The Whole NC for 69p


Adding to my list of apps for teachers comes Pocket Curriculum.  The app is simply an e version of the National Curriculum, but without the need to go online or trawl through the messy .gov website. I have found that I use this app on an almost daily basis.  It comes in handy during planning, observing or just discussing the content of the new curriculum.

Usability is to the fore in this app, it is very easy to navigate, free of distractions and the inclusion of a DFE news feed means you can also keep up to date with all the exciting education news. Today there has been an update to include the secondary curriculum too. Great value and great sense of humour from Angel App Publishing too, just read the rating it has been given and why.










I have always been keen that our iPads do more than just work as laptop replacements. I saw many examples in other schools of the iPad as a research tool or a reward. The phrase “we got the iPads out” didn’t always fill me with excitement as often this was about digital babysitting.

With this in mind I came to Padlet – a web-based collaborative word wall that reminds me of Etherpad or Primarywall. Padlet can be accessed from a tablet or a computer via a browser. It can be entirely open or password protected, it can be exported as CSV, PDF, embedded in a blog, shared through social networks or emailed to a colleague. Crucially it provide another way for using iPads and a range of possibilities and contexts for using them other than just a spelling task described below.

Today I explored how it might be used in a lesson as part of our whole school INSET on Guided Spelling. One of the most important elements of learning new “spelling” words is seeing them in context. With the help of the app children can find definitions and exemplar sentences before using them in their own phrases and sentences.  Of course, you could ask your class to write these in the back of their literacy book or on ephemeral dry wipe boards. But Padlet allows groups to create and compile a shared list of sentences which can be accessed beyond the lesson.

For this to really work, I’d recommend a small group working together on a Padlet, with the teacher having the same Padlet screen on the interactive whiteboard. This means that during the lesson activity children can feel th excitement of seeing their ideas appear on-screen. It puts a bit of pressure on the group to come up with a substantial list too as everyone can see their efforts. It also means the teacher has a visible record of the learning, which can the be exported or shared for further contributions.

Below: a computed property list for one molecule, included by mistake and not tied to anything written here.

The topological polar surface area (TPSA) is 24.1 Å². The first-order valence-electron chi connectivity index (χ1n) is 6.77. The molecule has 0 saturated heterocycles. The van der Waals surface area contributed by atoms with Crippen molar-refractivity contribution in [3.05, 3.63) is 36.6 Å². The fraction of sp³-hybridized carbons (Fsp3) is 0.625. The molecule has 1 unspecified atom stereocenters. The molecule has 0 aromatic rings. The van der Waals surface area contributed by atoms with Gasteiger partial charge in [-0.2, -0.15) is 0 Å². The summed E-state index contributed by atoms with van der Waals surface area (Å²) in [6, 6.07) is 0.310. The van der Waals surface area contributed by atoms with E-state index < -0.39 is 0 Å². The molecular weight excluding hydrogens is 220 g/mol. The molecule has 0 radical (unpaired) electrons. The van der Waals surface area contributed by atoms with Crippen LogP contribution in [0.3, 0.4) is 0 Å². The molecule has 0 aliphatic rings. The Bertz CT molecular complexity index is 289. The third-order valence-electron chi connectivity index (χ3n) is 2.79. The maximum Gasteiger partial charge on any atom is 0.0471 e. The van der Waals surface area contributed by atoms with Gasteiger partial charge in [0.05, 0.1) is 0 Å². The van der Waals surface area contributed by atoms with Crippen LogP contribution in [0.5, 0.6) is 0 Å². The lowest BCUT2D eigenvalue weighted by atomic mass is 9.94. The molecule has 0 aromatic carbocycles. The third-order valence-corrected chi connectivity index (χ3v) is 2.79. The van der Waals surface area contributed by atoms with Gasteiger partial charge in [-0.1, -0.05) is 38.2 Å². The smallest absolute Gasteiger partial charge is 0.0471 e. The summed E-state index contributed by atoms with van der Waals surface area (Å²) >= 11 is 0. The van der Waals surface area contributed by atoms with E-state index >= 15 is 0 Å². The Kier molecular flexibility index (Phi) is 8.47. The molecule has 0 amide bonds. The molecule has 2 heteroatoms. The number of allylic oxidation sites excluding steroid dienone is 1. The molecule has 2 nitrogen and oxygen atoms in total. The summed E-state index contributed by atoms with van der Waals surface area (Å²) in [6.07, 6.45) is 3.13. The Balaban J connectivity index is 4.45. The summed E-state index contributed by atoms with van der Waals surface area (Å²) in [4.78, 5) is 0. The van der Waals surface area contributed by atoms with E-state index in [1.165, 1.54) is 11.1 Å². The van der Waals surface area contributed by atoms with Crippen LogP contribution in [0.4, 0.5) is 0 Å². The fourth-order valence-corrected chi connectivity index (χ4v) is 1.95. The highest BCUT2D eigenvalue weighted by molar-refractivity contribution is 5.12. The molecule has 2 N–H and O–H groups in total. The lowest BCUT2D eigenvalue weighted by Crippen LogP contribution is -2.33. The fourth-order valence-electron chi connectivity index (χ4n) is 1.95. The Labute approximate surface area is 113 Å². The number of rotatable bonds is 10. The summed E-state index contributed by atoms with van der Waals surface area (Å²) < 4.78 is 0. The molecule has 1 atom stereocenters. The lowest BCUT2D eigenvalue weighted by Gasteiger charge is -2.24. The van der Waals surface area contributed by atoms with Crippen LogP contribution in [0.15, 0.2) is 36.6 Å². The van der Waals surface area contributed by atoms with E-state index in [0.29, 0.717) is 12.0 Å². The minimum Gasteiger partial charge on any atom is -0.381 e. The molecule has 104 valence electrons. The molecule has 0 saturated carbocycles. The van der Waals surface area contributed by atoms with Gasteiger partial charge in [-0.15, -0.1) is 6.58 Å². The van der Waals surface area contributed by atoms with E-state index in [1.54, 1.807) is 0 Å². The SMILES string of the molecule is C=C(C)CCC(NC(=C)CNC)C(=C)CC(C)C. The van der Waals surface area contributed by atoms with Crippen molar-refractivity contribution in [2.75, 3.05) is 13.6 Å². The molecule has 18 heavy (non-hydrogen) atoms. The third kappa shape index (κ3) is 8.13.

To illustrate the idea of using Padlet for sentence writing in spelling, I asked colleagues and friends to contribute to a Pad with a focus on “ou” words. Take a look at their efforts on the link below – thanks to all who helped:

Info Active – Looks like an amazing Data Infographic Mashup Thing

Graph Like image here from


In 2014, I hope to see this, fresh from Kickstarter, tool being used in both my own and many other schools.

Infoactive appears to combine three very useful functions:

Make info-graphic creation simpler
Help to visualise the results of a google form
Bring data to life

It is still in the private beta stage for now, but I believe the vision is for this to be a usable app/tool for business and educators. You can visit the site though and sign up early, if like me you are keen to play around.

Worth noting, that Data Handling is now called Statistics in the new Primary Curriculum. Year 3 teachers could potentially employ this tool as a way to “present and interpret data”.

If you are using Rising Stars, Switched On ICT, then it would be interesting to see how the unit , We are Opinion Pollsters could be enhanced by using this tool.

23rd June 2013 – The Piano Alternatives, Geography App, Videos 2 iPads & Mr Mood idea

Each week my Flipboard app, Twitter responses, my kids, my Kindle Fire and my Google reader deliver a collection of new web tools, apps, books, crazy experiences, random rants  and must read articles or books.

An Alternative to the Piano

Don’t you just love the National Literacy Strategy Unit on the Piano. I never tire of the Aidan Gibbons film and all the great talk and writing you can inspire from it. But it is down as both a Year 5 and a Year 6 Unit. It can happen that both Year Groups want to cover this unit, so is there anything else that could be used.